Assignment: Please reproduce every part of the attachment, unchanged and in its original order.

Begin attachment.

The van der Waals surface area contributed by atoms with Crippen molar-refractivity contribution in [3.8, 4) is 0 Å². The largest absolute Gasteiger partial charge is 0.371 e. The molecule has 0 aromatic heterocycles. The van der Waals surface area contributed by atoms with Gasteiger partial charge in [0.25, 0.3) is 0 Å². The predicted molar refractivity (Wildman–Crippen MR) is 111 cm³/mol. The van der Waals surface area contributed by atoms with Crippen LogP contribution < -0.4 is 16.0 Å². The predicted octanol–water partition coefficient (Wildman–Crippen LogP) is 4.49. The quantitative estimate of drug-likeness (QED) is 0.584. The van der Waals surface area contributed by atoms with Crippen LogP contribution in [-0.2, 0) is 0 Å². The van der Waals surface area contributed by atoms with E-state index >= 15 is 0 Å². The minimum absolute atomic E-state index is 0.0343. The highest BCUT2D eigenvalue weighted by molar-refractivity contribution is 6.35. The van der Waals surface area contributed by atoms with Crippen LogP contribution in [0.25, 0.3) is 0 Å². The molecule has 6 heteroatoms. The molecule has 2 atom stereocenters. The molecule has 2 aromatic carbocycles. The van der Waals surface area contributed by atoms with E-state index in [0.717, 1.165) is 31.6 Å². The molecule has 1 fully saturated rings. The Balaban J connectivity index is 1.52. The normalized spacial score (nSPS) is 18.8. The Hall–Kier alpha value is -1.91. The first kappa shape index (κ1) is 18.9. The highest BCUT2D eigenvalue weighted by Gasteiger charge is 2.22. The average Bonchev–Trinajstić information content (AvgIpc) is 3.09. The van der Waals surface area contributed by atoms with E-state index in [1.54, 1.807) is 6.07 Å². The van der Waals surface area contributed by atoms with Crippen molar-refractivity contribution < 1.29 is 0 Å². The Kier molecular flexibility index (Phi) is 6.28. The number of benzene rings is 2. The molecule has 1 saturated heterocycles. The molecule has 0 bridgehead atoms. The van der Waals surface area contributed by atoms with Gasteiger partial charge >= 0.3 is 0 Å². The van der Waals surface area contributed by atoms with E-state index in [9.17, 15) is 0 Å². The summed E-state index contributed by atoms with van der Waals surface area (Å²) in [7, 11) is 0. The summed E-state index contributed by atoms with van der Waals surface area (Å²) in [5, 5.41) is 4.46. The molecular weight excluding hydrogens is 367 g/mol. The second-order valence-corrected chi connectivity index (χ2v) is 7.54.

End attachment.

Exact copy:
The van der Waals surface area contributed by atoms with Crippen molar-refractivity contribution in [3.8, 4) is 0 Å². The largest absolute Gasteiger partial charge is 0.371 e. The molecule has 0 aromatic heterocycles. The van der Waals surface area contributed by atoms with Gasteiger partial charge in [0.25, 0.3) is 0 Å². The predicted molar refractivity (Wildman–Crippen MR) is 111 cm³/mol. The van der Waals surface area contributed by atoms with Crippen LogP contribution < -0.4 is 16.0 Å². The predicted octanol–water partition coefficient (Wildman–Crippen LogP) is 4.49. The quantitative estimate of drug-likeness (QED) is 0.584. The van der Waals surface area contributed by atoms with Crippen LogP contribution in [-0.2, 0) is 0 Å². The van der Waals surface area contributed by atoms with E-state index >= 15 is 0 Å². The minimum absolute atomic E-state index is 0.0343. The highest BCUT2D eigenvalue weighted by molar-refractivity contribution is 6.35. The van der Waals surface area contributed by atoms with Crippen LogP contribution in [0.25, 0.3) is 0 Å². The molecule has 6 heteroatoms. The molecule has 2 atom stereocenters. The molecule has 2 aromatic carbocycles. The van der Waals surface area contributed by atoms with E-state index in [0.717, 1.165) is 31.6 Å². The molecule has 1 fully saturated rings. The Balaban J connectivity index is 1.52. The normalized spacial score (nSPS) is 18.8. The Hall–Kier alpha value is -1.91. The first kappa shape index (κ1) is 18.9. The highest BCUT2D eigenvalue weighted by Gasteiger charge is 2.22. The average Bonchev–Trinajstić information content (AvgIpc) is 3.09. The van der Waals surface area contributed by atoms with E-state index in [1.54, 1.807) is 6.07 Å². The van der Waals surface area contributed by atoms with Crippen molar-refractivity contribution < 1.29 is 0 Å². The Kier molecular flexibility index (Phi) is 6.28. The number of benzene rings is 2. The molecule has 1 saturated heterocycles. The molecule has 0 bridgehead atoms. The van der Waals surface area contributed by atoms with Gasteiger partial charge >= 0.3 is 0 Å². The van der Waals surface area contributed by atoms with E-state index in [9.17, 15) is 0 Å². The summed E-state index contributed by atoms with van der Waals surface area (Å²) in [7, 11) is 0. The summed E-state index contributed by atoms with van der Waals surface area (Å²) in [5, 5.41) is 4.46. The molecular weight excluding hydrogens is 367 g/mol. The second-order valence-corrected chi connectivity index (χ2v) is 7.54.